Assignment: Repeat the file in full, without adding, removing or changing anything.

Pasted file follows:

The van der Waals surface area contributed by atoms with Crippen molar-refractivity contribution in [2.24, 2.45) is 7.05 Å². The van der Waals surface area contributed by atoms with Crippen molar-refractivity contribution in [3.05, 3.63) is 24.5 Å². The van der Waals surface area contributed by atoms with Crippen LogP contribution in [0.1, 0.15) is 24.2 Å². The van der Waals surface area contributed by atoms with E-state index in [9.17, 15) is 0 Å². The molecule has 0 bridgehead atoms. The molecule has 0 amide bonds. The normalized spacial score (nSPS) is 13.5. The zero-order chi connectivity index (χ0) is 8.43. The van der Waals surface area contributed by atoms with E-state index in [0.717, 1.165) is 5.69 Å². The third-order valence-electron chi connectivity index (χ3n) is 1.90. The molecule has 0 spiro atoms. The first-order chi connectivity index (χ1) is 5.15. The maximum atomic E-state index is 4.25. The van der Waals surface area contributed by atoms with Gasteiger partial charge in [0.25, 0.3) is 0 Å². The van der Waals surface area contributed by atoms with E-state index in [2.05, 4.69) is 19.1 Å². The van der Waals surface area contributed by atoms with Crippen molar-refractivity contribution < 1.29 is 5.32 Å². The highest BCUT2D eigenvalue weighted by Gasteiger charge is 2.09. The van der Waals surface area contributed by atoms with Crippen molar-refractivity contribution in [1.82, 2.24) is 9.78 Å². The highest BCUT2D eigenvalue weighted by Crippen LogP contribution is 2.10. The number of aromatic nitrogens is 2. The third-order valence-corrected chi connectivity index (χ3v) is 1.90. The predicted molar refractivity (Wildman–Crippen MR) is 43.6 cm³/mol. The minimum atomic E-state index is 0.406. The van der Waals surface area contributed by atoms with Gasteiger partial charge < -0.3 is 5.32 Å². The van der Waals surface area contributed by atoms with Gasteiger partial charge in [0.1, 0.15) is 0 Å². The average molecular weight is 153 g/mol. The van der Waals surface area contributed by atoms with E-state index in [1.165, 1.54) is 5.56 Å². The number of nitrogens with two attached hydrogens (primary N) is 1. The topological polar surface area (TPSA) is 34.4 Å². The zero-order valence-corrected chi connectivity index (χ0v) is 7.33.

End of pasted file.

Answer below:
The van der Waals surface area contributed by atoms with Crippen molar-refractivity contribution in [2.24, 2.45) is 7.05 Å². The van der Waals surface area contributed by atoms with Crippen molar-refractivity contribution in [3.05, 3.63) is 24.5 Å². The van der Waals surface area contributed by atoms with Crippen LogP contribution in [0.1, 0.15) is 24.2 Å². The van der Waals surface area contributed by atoms with E-state index in [9.17, 15) is 0 Å². The molecule has 0 bridgehead atoms. The molecule has 0 amide bonds. The normalized spacial score (nSPS) is 13.5. The zero-order chi connectivity index (χ0) is 8.43. The van der Waals surface area contributed by atoms with E-state index in [0.717, 1.165) is 5.69 Å². The third-order valence-electron chi connectivity index (χ3n) is 1.90. The molecule has 0 spiro atoms. The first-order chi connectivity index (χ1) is 5.15. The maximum atomic E-state index is 4.25. The van der Waals surface area contributed by atoms with Gasteiger partial charge in [0.25, 0.3) is 0 Å². The van der Waals surface area contributed by atoms with E-state index in [2.05, 4.69) is 19.1 Å². The van der Waals surface area contributed by atoms with Crippen molar-refractivity contribution < 1.29 is 5.32 Å². The highest BCUT2D eigenvalue weighted by Gasteiger charge is 2.09. The van der Waals surface area contributed by atoms with Crippen molar-refractivity contribution in [1.82, 2.24) is 9.78 Å². The highest BCUT2D eigenvalue weighted by Crippen LogP contribution is 2.10. The number of aromatic nitrogens is 2. The third-order valence-corrected chi connectivity index (χ3v) is 1.90. The predicted molar refractivity (Wildman–Crippen MR) is 43.6 cm³/mol. The minimum atomic E-state index is 0.406. The van der Waals surface area contributed by atoms with Gasteiger partial charge < -0.3 is 5.32 Å². The van der Waals surface area contributed by atoms with Gasteiger partial charge in [0.1, 0.15) is 0 Å². The average molecular weight is 153 g/mol. The van der Waals surface area contributed by atoms with E-state index in [1.165, 1.54) is 5.56 Å². The number of nitrogens with two attached hydrogens (primary N) is 1. The topological polar surface area (TPSA) is 34.4 Å². The zero-order valence-corrected chi connectivity index (χ0v) is 7.33.